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German official out of ag expo: Her absence will highlight the gulf between the EU and U.S. on biotech food

(Friday, June 13, 2003 -- CropChoice news) -- Mike Lee, Sacramento Bee: Germany's agriculture minister has pulled out of the upcoming international agriculture ministerial conference in Sacramento, leaving it without a European Union official on the program.

Although German officials cited important meetings that demanded her attention in Europe, the minister's announcement comes at the same time some U.S. politicians have stepped up criticism of European countries for not embracing genetically engineered food.

Walter Leuchs, deputy consul general for Germany in San Francisco, said German Food and Agriculture Minister Renate Künast wasn't making a statement against U.S. biotechnology efforts. Instead, he said, she was obliged to stay in Europe for newly planned meetings about the European Union's common agricultural policy.

Top officials from more than 100 mostly developing countries are expected for the U.S. Department of Agriculture's first ministerial-level meeting on agricultural science and technology, at the Sacramento Convention Center.

The U.S. Foreign Agricultural Service had touted the participation of Künast -- the only European government minister on the preliminary speakers list -- as a sign that the Bush administration wasn't stacking the June 23-25 conference with supporters of genetically modified foods.

Still, her absence underscores the vast food policy gulf between the anti-biotech European Union and the United States.

The EU has banned biotech food imports since 1998, and the bloc is viewed as a major impediment to the global spread of technology that American companies are developing. The United States announced last month that it is challenging the moratorium at the World Trade Organization as it builds the case for using genetically engineered crops to alleviate world hunger.

USDA spokeswoman Alisa Harrison said the Sacramento conference wasn't aimed at EU officials and that most of them hadn't planned to come because they were retooling a highly contentious agriculture policy.

"Really, we are focusing on ministers from developing countries" that need technological solutions for food production, she said.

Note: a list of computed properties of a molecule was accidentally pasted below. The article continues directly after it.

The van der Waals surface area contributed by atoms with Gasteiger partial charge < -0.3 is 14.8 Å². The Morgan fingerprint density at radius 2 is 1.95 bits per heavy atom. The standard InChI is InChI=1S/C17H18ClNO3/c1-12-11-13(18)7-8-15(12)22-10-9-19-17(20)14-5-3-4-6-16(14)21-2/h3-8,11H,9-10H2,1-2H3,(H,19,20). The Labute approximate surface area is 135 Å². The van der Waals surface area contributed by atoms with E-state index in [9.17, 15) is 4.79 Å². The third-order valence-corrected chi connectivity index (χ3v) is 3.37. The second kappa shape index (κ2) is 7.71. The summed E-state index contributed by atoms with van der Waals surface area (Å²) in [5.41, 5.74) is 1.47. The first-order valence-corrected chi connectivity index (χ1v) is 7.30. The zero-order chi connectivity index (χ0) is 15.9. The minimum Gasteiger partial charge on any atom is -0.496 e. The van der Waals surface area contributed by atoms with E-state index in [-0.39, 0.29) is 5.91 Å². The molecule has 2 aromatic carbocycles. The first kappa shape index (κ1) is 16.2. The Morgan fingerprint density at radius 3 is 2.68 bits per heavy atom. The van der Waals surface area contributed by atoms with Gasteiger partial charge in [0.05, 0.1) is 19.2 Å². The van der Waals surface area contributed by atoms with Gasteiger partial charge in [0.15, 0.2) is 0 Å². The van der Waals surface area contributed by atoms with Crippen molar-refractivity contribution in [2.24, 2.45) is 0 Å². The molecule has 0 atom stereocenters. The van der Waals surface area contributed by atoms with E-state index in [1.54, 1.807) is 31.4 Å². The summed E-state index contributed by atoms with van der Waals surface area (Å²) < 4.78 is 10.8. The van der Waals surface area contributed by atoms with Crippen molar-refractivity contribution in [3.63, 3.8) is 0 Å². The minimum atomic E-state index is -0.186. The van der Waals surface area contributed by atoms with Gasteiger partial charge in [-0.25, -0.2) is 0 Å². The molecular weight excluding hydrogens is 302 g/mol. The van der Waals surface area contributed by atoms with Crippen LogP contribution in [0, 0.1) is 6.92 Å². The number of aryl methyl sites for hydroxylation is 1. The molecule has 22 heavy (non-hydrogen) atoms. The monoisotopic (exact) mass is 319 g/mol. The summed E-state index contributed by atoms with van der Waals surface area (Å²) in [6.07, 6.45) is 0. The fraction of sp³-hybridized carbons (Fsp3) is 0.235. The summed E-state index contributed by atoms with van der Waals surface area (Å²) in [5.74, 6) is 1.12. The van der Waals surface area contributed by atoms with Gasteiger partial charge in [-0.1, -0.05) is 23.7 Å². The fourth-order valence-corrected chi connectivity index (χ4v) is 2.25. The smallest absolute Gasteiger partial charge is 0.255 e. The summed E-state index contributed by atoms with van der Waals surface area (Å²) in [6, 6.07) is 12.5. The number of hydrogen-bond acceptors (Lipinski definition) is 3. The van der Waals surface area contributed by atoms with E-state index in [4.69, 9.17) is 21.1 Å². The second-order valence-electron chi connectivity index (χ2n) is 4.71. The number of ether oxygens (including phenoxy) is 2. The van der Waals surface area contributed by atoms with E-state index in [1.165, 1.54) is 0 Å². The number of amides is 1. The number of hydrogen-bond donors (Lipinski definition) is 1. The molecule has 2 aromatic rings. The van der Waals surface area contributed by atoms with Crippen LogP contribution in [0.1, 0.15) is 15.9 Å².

But some groups against biotech foods were quick to speculate that Germany's withdrawal was another sign that the United States is using the conference to pressure developing nations into accepting genetic engineering.

Concerns include giving multinational corporations control of basic food products through gene patents, the possibility of spreading allergens through genetic manipulations and the spread of resistance to antibiotics used in genetic engineering.

"I would assume that maybe (German officials) are sort of coming to the same conclusion that this is really a staged event to build support against the European Union, and they probably don't want to be part of that," said Dennis Olson, global governance expert at the Institute for Agriculture Trade and Policy, a Minneapolis-based group that promotes policies that are friendly to family farms.

In Europe, reservations run deep about American farming.

On Wednesday, 15 Italian officials, including the country's agriculture minister, flew into San Francisco to talk with University of California, Berkeley, biotechnology expert Peggy Lemaux about genetic engineering in California. It was not immediately known if they were staying for the USDA conference.

Lemaux was impressed by the officials' lack of knowledge about U.S. biotechnology and their concerns about it.

"They were asking questions like 'Isn't it true that everything you grow here is genetically modified?' " said Lemaux.

None of California's major food crops is genetically modified.

"They have this feeling that the way they look at food in Europe and the way they feel about food and the way they produce it is very different from the way we do it in the United States," Lemaux said.

Despite differences with Europe, U.S. officials continue to tout what they call the benefits of genetically engineered crops.

U.S. Agriculture Secretary Ann Veneman told reporters Wednesday that biotechnology wasn't the only facet of the upcoming conference.

But she also made it clear that she'll promote what genetic engineering can do to reduce pesticide use and increase productivity. About 75 percent of U.S. soybeans and 34 percent of the country's corn are genetically altered.

"It is important that the promise of these technologies for the developing world not be undermined," said Veneman, noting that a top Agriculture Department official will visit Iraq next week to confront that country's concerns about importing genetically modified wheat.

Veneman's remarks were followed Thursday by stronger words from House Speaker Dennis Hastert, R-Ill., who told a congressional panel that European countries were exacerbating world hunger by scaring developing countries away from genetically engineered foods. His remarks echoed a recent graduation speech by President Bush at the U.S. Coast Guard Academy.

Hastert said the EU moratorium on genetically modified products has meant an annual loss of more than $300 million in corn exports for U.S. farmers, and that the world needs help to feed 800 million hungry people.

"Biotechnology is the answer to this pressing problem," Hastert said.